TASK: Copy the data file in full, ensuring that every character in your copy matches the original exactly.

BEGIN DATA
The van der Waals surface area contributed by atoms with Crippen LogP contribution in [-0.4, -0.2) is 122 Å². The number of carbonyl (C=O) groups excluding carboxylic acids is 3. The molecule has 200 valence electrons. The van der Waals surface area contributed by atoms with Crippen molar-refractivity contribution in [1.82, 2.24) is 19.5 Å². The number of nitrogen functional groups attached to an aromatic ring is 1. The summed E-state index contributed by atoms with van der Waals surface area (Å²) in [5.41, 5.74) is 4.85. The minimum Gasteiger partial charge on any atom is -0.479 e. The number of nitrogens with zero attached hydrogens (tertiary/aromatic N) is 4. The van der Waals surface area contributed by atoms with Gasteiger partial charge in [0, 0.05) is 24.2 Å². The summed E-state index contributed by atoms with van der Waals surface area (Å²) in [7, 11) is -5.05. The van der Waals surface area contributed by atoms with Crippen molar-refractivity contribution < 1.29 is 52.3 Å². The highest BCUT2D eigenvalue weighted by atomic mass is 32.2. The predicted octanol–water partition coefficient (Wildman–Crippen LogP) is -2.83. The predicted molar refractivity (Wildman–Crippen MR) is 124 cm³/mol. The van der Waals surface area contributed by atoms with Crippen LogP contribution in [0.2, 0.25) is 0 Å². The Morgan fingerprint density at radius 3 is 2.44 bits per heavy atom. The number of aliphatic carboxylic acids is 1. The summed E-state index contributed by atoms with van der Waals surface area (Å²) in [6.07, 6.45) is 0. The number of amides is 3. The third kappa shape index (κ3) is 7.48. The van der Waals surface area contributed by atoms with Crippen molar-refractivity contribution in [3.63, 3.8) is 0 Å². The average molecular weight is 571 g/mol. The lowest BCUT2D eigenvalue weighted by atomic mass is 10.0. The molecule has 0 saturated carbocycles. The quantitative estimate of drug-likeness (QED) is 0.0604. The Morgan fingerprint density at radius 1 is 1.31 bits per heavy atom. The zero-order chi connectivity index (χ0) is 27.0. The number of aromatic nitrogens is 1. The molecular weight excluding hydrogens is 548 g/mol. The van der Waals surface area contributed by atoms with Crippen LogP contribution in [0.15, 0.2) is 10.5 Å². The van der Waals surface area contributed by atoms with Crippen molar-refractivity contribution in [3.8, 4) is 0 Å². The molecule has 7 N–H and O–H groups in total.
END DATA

The van der Waals surface area contributed by atoms with Crippen LogP contribution in [-0.4, -0.2) is 122 Å². The number of carbonyl (C=O) groups excluding carboxylic acids is 3. The molecule has 200 valence electrons. The van der Waals surface area contributed by atoms with Crippen molar-refractivity contribution in [1.82, 2.24) is 19.5 Å². The number of nitrogen functional groups attached to an aromatic ring is 1. The summed E-state index contributed by atoms with van der Waals surface area (Å²) in [5.41, 5.74) is 4.85. The minimum Gasteiger partial charge on any atom is -0.479 e. The number of nitrogens with zero attached hydrogens (tertiary/aromatic N) is 4. The van der Waals surface area contributed by atoms with Gasteiger partial charge in [0, 0.05) is 24.2 Å². The summed E-state index contributed by atoms with van der Waals surface area (Å²) in [7, 11) is -5.05. The van der Waals surface area contributed by atoms with Crippen molar-refractivity contribution < 1.29 is 52.3 Å². The highest BCUT2D eigenvalue weighted by atomic mass is 32.2. The predicted octanol–water partition coefficient (Wildman–Crippen LogP) is -2.83. The predicted molar refractivity (Wildman–Crippen MR) is 124 cm³/mol. The van der Waals surface area contributed by atoms with Crippen LogP contribution in [0.2, 0.25) is 0 Å². The Morgan fingerprint density at radius 3 is 2.44 bits per heavy atom. The number of aliphatic carboxylic acids is 1. The summed E-state index contributed by atoms with van der Waals surface area (Å²) in [6.07, 6.45) is 0. The number of amides is 3. The third kappa shape index (κ3) is 7.48. The van der Waals surface area contributed by atoms with Crippen molar-refractivity contribution in [3.63, 3.8) is 0 Å². The average molecular weight is 571 g/mol. The lowest BCUT2D eigenvalue weighted by atomic mass is 10.0. The molecule has 0 saturated carbocycles. The quantitative estimate of drug-likeness (QED) is 0.0604. The Morgan fingerprint density at radius 1 is 1.31 bits per heavy atom. The zero-order chi connectivity index (χ0) is 27.0. The number of aromatic nitrogens is 1. The molecular weight excluding hydrogens is 548 g/mol. The van der Waals surface area contributed by atoms with Crippen LogP contribution in [0.15, 0.2) is 10.5 Å². The van der Waals surface area contributed by atoms with Crippen molar-refractivity contribution in [3.8, 4) is 0 Å². The molecule has 7 N–H and O–H groups in total.